Thursday, July 15, 2010

Mark Twain: After a Century, even more Cantankerous and Bawdy

During this centenary year of his death, Mark Twain is everywhere!

While we were researching the 4th of July post, we also found a small note about Mark Twain in 1876.

Though we don't know the earliest appearance of Twain in Salem news, we do know at least he was on the radar back then. He had already published a few books, but not yet the ones for which he was most famous, so it's likely he had a minor reputation as a humorist about the wild west.

Here's a note buried in the Patriotic Newsbits in the Statesman of July 4th, 1876. It mentioned a new book, The Adventures of Tom Sawyer. Apparently it wasn't sold in the US until December that year. Securing a British copyright by publishing first there was not unusual; but a six-month gap was.

At this time, Twain had published The Celebrated Jumping Frog of Calaveras County (1867), The Innocents Abroad (1869), Roughing It (1872), and The Gilded Age (1873).

It's hard to know how significant Twain was out here in 1876. Probably not very. It's risky drawing inferences from ink, but we'll do it anyway: Twain got the same amount of ink as Sam Adolph's beer, a little less than Catholic Temperance, and much less than a statue of Alexander von Humboldt. Salem wasn't very cosmopolitan.

Moreover, in 1876 we were still suffering from the depression that followed the Panic of 1873. If a mortgage bubble caused the panic of 2008 and our "great recession," a railroad bubble caused the panic of 1873 and the "long depression."

Just a year before, about the wild west Twain had written in Roughing It (1872):
for a time, the lawyer, the editor, the banker, the chief desperado, the chief gambler, and the saloon-keeper, occupied the same level in society, and it was the highest. The cheapest and easiest way to become an influential man and be looked up to by the community at large, was to stand behind a bar, wear a cluster-diamond pin, and sell whisky. I am not sure but that the saloon-keeper held a shade higher rank than any other member of society. His opinion had weight. It was his privilege to say how the elections should go.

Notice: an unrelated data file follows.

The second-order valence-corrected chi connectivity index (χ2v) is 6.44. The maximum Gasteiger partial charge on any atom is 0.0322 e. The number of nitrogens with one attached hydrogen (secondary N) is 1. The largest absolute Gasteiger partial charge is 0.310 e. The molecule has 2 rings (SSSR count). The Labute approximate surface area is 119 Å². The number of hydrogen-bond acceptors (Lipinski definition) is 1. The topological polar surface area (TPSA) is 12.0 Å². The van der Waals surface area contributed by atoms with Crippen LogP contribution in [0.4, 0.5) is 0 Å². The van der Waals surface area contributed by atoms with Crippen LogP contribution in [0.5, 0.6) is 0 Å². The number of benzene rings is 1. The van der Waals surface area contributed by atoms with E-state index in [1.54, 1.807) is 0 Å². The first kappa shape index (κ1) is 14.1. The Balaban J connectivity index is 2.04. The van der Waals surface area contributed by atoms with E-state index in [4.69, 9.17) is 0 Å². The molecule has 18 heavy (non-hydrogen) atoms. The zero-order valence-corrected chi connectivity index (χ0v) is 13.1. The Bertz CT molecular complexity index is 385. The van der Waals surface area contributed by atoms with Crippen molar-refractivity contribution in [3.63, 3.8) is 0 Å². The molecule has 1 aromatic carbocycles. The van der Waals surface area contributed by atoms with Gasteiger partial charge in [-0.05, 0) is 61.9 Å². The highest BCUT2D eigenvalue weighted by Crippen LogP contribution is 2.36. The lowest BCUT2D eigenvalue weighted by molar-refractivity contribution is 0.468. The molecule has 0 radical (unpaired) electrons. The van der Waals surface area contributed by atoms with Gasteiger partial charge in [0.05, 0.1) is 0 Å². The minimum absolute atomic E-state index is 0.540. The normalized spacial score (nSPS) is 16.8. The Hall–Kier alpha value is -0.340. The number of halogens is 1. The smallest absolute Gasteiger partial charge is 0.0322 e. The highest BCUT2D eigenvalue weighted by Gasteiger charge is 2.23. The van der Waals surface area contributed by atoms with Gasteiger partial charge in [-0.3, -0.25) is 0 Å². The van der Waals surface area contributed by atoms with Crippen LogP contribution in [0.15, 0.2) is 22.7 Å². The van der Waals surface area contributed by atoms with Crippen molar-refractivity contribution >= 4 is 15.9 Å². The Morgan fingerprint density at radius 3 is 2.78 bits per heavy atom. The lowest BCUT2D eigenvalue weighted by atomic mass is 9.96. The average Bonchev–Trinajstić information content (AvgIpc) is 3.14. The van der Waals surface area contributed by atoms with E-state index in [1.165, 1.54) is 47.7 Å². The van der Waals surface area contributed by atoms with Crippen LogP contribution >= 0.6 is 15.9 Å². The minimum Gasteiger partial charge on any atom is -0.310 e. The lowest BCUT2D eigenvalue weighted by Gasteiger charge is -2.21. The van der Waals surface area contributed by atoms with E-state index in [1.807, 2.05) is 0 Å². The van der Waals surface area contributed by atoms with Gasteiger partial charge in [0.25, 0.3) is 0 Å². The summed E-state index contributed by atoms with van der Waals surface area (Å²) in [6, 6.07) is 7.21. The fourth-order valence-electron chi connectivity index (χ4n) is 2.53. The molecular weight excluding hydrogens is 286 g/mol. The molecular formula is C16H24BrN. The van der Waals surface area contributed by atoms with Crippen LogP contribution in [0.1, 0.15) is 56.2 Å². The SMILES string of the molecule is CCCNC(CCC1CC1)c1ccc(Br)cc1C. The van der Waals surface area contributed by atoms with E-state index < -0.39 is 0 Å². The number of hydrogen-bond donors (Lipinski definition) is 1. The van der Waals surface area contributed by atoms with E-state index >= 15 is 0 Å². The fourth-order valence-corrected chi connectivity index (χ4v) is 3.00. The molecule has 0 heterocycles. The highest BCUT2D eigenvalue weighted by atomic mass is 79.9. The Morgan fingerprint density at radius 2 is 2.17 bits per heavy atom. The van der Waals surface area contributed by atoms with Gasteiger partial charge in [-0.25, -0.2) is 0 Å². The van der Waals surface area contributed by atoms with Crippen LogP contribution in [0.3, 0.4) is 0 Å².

Ashael Bush was banker and editor, and clearly the big cheese here. Because Salem was also a state capital, the gambler, desperado, and saloon-keeper were of less importance. And yet, Salem was a little bit of a frontier town.

We know that there wasn't really big money in Salem during the 1870s because the Bush House is as fancy as it got. And by gilded age standards, the Bush House wasn't grand. For Salem, yes, but by national standards it was small potatoes. Tiny fingerling potatoes. For Salem was a minor provincial capital.

34 years later, on April 21st, 1910, Twain died. He stipulated that his autobiography could not be published in full for 100 years - and guess what? A century has passed!

But even by the time Twain died in 1910 his reputation was much enlarged. It's interesting the ways that view was correct in the big picture, but still wrong on the details.

The Capital Journal calls him "America's Greatest Humorist" and both the Journal and the Statesman are clear that Huck Finn and Tom Sawyer would be the works for which his name would be known, though it notes Innocents Abroad is his best known book. The Statesman noted that his books had sold more than 500,000 copies and had been translated into six languages.

Longer obituaries noted his role in publishing Ulysses S. Grant's Memoirs, and his support for women's suffrage.

The day after Twain's obituaries appeared, the Statesman ran a little piece about Theodore Roosevelt's reaction.
It is with sincere grief that I learned of the death of this great American author. His position, like that of Joel Chandler Harris, was unique, not only in American letters, but in the literature of the world.